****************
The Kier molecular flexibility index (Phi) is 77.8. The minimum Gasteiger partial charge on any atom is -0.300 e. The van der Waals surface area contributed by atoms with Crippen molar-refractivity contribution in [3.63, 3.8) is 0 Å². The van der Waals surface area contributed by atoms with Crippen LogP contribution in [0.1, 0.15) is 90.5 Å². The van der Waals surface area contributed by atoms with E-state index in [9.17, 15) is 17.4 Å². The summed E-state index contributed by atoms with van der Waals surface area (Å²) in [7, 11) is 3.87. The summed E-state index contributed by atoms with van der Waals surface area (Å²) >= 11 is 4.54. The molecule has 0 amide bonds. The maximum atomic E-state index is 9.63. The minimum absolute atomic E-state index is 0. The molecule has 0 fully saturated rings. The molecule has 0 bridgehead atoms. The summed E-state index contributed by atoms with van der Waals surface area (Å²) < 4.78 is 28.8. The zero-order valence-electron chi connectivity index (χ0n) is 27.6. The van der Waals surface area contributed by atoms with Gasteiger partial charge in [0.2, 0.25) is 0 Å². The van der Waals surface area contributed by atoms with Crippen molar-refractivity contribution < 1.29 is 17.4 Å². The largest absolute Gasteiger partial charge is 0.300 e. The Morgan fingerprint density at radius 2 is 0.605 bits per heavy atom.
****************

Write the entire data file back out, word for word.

The Kier molecular flexibility index (Phi) is 77.8. The minimum Gasteiger partial charge on any atom is -0.300 e. The van der Waals surface area contributed by atoms with Crippen molar-refractivity contribution in [3.63, 3.8) is 0 Å². The van der Waals surface area contributed by atoms with Crippen LogP contribution in [0.1, 0.15) is 90.5 Å². The van der Waals surface area contributed by atoms with E-state index in [9.17, 15) is 17.4 Å². The summed E-state index contributed by atoms with van der Waals surface area (Å²) in [7, 11) is 3.87. The summed E-state index contributed by atoms with van der Waals surface area (Å²) >= 11 is 4.54. The molecule has 0 amide bonds. The maximum atomic E-state index is 9.63. The minimum absolute atomic E-state index is 0. The molecule has 0 fully saturated rings. The molecule has 0 bridgehead atoms. The summed E-state index contributed by atoms with van der Waals surface area (Å²) < 4.78 is 28.8. The zero-order valence-electron chi connectivity index (χ0n) is 27.6. The van der Waals surface area contributed by atoms with Gasteiger partial charge in [0.2, 0.25) is 0 Å². The van der Waals surface area contributed by atoms with Crippen molar-refractivity contribution < 1.29 is 17.4 Å². The largest absolute Gasteiger partial charge is 0.300 e. The Morgan fingerprint density at radius 2 is 0.605 bits per heavy atom.